The move is the latest in more than two years of consistent depreciation of the Turkish currency, most recently intensified by Ankara's involvement in a slew of geopolitical conflicts including Libya and Nagorno-Karabakh, eastern Mediterranean resource disputes and its purchase of Russia's S-400 missile defense system.
Washington just on Wednesday issued a stern rebuke in response to reports that Turkey was preparing to test the S-400 system, purchased from Russia despite vocal opposition from the U.S. and the rest of Ankara's NATO allies. Turkey's defense ministry has not commented on the reports, but condemnation from the State Department was swift.
"We … are deeply concerned with reports that Turkey is continuing its efforts to bring the S-400 into operation," the State Department said. "We continue to stress at the highest levels that the S-400 transaction remains a major obstacle in the bilateral relationship and at NATO, as well as a risk for potential … sanctions."
Tensions with the U.S. and the threat of sanctions have contributed to the lira's plunge in the past, including during Turkey's 2018 recession. Fast forward to 2020 and the country of 82 million is involved in fresh conflicts while fighting a pandemic that has crippled its vital tourism industry, as well as facing a ballooning current-account deficit, double-digit inflation and mounting unemployment.
"Ankara is left between a rock and a hard place, and has no easy way out of any of the conflicts it finds itself embroiled in for fear of appearing weak domestically or internationally," said Agathe Demarais, global forecasting director at the Economist Intelligence Unit.
"There is therefore little chance that Turkey will seek to assuage tensions in any of the conflicts it is a major player in. In turn, this means that more lira volatility is on the cards."
U.S. sanctions against Turkey "are becoming a distinct possibility," Demarais warned, noting the potential headwinds facing Turkey if Democrat Joe Biden wins the U.S. presidential election. "Under a Biden administration, the U.S. would also be expected to take a harder stance against Turkey. If the U.S. goes ahead with sanctions, a repeat of Turkey's 2018 financial crisis appears possible, and would derail the post-coronavirus economic recovery."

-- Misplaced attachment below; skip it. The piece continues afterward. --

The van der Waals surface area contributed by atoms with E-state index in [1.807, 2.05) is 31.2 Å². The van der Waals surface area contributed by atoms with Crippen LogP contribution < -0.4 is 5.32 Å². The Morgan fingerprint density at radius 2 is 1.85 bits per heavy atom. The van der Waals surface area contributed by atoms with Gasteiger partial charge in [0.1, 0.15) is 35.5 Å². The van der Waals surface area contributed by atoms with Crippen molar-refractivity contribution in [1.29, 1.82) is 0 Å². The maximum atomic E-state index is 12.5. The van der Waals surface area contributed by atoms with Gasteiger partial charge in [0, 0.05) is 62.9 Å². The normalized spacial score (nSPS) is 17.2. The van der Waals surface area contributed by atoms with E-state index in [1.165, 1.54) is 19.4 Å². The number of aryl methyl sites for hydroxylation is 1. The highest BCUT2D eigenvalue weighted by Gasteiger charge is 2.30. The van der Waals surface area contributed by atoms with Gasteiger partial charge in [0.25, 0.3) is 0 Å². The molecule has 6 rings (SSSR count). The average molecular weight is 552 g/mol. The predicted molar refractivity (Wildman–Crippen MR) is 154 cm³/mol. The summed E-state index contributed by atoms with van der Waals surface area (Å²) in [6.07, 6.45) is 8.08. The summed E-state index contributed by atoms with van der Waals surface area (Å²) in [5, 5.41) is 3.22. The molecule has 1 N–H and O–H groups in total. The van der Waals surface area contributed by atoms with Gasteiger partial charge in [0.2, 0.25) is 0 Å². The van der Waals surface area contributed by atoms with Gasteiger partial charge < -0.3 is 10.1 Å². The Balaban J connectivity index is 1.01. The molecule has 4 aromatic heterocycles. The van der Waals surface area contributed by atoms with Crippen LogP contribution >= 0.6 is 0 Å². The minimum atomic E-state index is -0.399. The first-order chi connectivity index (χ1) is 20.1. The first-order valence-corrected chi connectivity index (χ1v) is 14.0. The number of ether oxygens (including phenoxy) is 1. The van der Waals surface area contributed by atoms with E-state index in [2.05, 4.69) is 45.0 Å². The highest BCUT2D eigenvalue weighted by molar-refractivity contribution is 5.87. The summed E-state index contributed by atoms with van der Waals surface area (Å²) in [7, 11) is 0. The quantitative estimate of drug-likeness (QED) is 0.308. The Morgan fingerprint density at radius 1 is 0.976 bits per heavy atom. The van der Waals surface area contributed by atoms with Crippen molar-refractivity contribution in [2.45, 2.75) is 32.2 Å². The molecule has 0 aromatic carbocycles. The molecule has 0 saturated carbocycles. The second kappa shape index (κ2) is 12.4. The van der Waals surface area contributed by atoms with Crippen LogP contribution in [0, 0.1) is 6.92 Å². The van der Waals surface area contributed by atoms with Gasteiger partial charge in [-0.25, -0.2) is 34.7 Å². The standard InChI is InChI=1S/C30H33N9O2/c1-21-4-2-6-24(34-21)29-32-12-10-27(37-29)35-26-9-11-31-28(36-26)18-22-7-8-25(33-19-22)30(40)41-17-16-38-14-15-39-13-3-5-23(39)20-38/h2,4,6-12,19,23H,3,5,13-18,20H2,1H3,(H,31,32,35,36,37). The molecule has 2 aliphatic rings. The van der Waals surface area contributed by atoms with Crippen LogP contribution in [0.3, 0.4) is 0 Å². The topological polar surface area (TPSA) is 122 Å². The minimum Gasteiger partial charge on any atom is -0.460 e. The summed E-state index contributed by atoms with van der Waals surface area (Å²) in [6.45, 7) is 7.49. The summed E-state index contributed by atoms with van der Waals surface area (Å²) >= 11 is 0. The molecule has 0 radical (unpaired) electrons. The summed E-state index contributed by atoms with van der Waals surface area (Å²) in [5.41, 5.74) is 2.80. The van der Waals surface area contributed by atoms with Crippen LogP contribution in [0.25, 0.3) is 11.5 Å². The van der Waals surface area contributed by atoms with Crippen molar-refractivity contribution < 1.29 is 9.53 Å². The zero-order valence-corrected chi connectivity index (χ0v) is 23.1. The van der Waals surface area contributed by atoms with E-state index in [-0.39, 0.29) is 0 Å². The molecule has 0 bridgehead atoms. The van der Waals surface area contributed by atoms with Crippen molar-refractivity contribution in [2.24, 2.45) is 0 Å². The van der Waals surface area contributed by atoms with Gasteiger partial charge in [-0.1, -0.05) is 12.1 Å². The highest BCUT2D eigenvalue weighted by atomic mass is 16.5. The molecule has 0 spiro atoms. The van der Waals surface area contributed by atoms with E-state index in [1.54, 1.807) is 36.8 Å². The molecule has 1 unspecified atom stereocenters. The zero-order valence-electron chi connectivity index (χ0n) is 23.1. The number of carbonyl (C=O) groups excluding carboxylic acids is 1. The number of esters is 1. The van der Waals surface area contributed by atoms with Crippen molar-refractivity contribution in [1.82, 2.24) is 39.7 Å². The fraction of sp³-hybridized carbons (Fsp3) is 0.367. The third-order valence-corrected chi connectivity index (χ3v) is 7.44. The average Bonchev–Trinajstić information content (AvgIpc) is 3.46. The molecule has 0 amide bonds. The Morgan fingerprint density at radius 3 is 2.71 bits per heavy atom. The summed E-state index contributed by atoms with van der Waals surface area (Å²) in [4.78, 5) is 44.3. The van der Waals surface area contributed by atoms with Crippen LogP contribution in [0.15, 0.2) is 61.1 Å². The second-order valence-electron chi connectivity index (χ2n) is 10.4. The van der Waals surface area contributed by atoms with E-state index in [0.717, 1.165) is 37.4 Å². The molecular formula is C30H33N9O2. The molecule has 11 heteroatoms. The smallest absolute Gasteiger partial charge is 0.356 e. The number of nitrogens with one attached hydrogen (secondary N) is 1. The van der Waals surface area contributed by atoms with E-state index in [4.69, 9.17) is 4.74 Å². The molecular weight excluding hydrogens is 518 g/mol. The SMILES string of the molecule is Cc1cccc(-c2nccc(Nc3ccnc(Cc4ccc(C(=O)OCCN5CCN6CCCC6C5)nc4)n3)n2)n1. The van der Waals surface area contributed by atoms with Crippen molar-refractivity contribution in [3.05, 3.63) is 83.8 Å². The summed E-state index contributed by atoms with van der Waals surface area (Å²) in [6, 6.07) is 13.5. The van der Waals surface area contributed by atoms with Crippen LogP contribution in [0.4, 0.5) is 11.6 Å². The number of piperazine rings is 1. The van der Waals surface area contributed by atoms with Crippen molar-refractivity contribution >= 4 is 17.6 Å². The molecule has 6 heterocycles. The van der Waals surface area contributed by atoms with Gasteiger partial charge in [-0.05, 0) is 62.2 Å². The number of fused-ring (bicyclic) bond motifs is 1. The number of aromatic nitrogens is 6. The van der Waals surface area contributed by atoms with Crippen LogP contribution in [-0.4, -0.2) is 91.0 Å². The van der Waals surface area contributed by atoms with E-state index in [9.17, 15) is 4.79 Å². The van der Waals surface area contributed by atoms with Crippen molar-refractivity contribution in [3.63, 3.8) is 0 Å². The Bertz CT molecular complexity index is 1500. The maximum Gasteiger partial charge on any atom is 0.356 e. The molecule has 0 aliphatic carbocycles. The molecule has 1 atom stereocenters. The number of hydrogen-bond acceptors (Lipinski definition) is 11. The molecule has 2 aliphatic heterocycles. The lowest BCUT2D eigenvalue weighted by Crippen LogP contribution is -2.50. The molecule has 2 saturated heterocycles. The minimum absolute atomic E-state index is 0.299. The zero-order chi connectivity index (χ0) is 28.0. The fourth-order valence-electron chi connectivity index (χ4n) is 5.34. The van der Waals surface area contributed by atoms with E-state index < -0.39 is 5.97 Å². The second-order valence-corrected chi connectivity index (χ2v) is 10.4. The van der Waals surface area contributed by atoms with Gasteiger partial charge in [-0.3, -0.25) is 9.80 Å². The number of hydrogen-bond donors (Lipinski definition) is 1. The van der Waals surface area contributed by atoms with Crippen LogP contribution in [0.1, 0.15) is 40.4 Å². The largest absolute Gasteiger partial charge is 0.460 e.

But geopolitics is just one part of the story, said Erik Meyersson, senior economist at Handelsbanken Macro Research in Stockholm.
"Turkey's financial problems are deeper, and related to the changes in political institutions — in other words the degree to which the country has become more authoritarian," he told CNBC. This has manifested itself in the form of more intervention into central bank policymaking by President Recep Tayyip Erdogan and less independence for financial institutions as a whole, which has weighed heavily on investor confidence.
Turkey's central bank did surprise investors by raising its main interest rate in late September from 8.25% to 10.25%, a move contrary to the president's calls to keep them low.
"Economic agencies are not autonomous in setting broader economic policy. As such, you get too much focus on short-term, credit-driven growth as opposed to more structural efforts toward raising the longer-term growth," Meyersson said.
The Turkish Directorate of Communications and the Office of the Presidency did not respond to a CNBC request for comment.
Turkey's consumer inflation was revealed at 11.75% year on year for September, slightly lower than analyst estimates "but hardly encouraging still" as "core (inflation) pushes higher," Timothy Ash, senior strategist at Bluebay Asset Management, commented on Monday. Slower-than-expected price increases of goods for last month helped offset the blow of the steadily weakening lira.
But with a central bank under pressure from Erdogan not to raise interest rates that would help curb inflation — and with no end to geopolitical tensions on the horizon — the impact of the lira's fall is likely to become more pronounced, analysts said.